According to a very recent study guided play has three fundamental characteristics that provide an optimal learning experience for children in ECE.
There has been a long-time debate in Early Childhood Education (ECE) whether free play or direct instruction has more benefits for children's learning and development.
In recent years there has been a shift toward a compromise called “play-based learning”. It is an approach that combines the benefits of play and traditional teaching, particularly in an Early Childhood Education setting. "Play-based learning" is like an umbrella that holds together all similar educational approaches, as guided play.
According to a very recent study (Can guidance during play enhance children’s learning and development in educational contexts?) guided play has three fundamental characteristics that provide an optimal learning experience for children in ECE.
Top3 elements of an optimal learning experience during Guided Play
Every educator should have a road map that guides teaching; a curriculum that shows what the children need to practice this term. Each class/group as well as each child should have some learning goals to aim for. Curriculum and learning goals give direction to educators, but the most important thing that should guide planning is the children's interests, ideas, and needs.
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2. The activity or interaction should allow children some degree of choice and agency over their play: whether the playful interaction is adult- or child-initiated, play should be child-led where possible (Hirsh-Pasek et al., 2009).
Children gain self-confidence as they get to choose the activity or the way the play continues. Every child should experience these moments of directing and shining. The more children get to participate, the more involved they will be and the more they will learn. When you plan, mark down which things children can have an effect on during the playful activity (Eg. the activity is "a craft" but children can choose which animal they are going to make).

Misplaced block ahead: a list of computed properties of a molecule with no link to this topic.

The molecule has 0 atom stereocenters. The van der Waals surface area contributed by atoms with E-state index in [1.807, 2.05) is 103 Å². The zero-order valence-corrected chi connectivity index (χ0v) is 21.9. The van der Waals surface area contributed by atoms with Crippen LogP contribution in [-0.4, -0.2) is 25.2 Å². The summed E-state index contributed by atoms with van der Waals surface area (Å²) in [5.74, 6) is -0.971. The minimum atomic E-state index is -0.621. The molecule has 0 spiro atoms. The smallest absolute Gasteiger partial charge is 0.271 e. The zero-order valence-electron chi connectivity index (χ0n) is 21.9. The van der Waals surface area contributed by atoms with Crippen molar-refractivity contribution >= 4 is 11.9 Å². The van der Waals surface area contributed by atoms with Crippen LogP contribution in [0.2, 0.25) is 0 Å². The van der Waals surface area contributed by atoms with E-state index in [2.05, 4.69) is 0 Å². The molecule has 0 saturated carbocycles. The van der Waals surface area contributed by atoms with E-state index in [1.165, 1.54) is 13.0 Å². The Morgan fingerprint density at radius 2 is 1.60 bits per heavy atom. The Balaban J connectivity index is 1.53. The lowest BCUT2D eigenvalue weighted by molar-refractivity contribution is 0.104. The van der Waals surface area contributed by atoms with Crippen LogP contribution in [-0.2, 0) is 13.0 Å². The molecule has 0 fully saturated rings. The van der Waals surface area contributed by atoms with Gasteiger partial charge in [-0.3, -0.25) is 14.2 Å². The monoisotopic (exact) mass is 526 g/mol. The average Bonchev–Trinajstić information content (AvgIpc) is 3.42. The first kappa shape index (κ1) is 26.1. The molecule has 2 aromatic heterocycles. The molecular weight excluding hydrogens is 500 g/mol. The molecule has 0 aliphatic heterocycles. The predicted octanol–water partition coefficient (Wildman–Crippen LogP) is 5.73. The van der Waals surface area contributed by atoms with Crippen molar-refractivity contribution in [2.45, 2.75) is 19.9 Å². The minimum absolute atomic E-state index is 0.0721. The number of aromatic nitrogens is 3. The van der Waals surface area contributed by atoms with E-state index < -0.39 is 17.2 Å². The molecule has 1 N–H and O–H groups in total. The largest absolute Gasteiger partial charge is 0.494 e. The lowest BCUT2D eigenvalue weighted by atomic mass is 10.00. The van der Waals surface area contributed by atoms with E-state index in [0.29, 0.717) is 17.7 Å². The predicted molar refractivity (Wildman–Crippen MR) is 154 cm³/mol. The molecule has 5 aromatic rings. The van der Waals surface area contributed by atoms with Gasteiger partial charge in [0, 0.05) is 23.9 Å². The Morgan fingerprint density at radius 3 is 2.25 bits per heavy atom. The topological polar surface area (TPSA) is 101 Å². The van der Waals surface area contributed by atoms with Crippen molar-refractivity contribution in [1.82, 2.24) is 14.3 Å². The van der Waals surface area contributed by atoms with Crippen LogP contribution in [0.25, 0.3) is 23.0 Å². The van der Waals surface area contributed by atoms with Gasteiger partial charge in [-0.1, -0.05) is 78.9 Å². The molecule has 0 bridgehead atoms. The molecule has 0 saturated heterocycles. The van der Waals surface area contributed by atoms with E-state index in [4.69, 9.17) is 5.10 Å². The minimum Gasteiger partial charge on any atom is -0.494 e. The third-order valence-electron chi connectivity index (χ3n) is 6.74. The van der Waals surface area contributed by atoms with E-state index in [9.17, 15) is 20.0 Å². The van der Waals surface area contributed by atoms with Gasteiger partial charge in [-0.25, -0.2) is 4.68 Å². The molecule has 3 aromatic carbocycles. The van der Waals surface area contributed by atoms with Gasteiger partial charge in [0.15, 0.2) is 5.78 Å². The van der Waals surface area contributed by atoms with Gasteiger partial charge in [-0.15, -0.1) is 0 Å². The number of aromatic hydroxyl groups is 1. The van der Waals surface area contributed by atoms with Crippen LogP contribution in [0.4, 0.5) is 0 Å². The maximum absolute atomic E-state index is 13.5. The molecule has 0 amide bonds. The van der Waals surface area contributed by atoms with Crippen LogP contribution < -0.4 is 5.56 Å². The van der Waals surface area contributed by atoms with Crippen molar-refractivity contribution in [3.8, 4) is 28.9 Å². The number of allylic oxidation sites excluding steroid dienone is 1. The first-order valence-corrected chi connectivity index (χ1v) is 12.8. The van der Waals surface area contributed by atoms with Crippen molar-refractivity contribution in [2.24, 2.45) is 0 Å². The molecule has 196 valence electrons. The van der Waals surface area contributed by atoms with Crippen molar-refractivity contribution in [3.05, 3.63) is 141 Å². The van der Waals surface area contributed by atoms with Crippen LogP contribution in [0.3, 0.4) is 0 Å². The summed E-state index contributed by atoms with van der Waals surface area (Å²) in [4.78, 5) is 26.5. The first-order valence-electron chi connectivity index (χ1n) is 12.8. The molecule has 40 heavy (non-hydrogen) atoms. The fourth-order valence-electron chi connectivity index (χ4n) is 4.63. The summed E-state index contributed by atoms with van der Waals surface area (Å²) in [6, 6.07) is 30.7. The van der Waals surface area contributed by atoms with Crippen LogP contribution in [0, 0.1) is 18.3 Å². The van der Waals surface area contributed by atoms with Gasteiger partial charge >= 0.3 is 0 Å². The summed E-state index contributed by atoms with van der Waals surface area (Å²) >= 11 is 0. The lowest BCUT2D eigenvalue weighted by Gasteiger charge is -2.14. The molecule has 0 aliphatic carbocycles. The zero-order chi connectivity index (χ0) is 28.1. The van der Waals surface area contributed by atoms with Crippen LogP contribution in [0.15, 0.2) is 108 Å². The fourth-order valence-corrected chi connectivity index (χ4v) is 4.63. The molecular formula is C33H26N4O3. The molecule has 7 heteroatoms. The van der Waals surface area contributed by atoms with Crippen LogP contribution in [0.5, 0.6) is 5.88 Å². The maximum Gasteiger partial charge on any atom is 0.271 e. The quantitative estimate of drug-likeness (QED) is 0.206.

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3. The educator should be flexible in their use of guidance techniques (e.g., by using open-ended questions, hints, prompts, modeling) to ensure sensitivity to the child's interests and needs. This requires the guiding adult to notice, interpret, and respond to a child's cues (Fisher et al., 2011).
Early childhood educators should have 8 eyes, 6 ears, and 4 hands - that would make observing children much easier. But no worries, you will be perfectly fine as you are, just make sure all the children's voices are heard, even the quietest ones.
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Guided play as a powerful learning method
According to the study, the combination of these features is believed to make guided play a particularly powerful method for learning, compared to free play or didactic learning alone.
Specifically, in guided play, the learning experience is naturally interesting and meaningful to the child as the play develops their enjoyment, motivation, and agency. If a supportive adult or an educator is present in guided play, he/she extends the scope for learning beyond what the child might achieve on their own (Hopkins et al., 2019; Weisberg et al., 2016).
It is important to note that the term guided play does not have to relate to a specific type of play, but it can include elements of several types of play including physical play, object play, or pretend and sociodramatic play.
Happy playing and learning!
Kayleigh Skene, Christine M. O’Farrelly, Elizabeth M. Byrne, Natalie Kirby, Eloise C. Stevens, Paul G. Ramchandani. Can guidance during play enhance children’s learning and development in educational contexts? A systematic review and meta-analysis. 2022. https://srcd.onlinelibrary.wiley.com/doi/full/10.1111/cdev.13730 .Read 16.2.2022.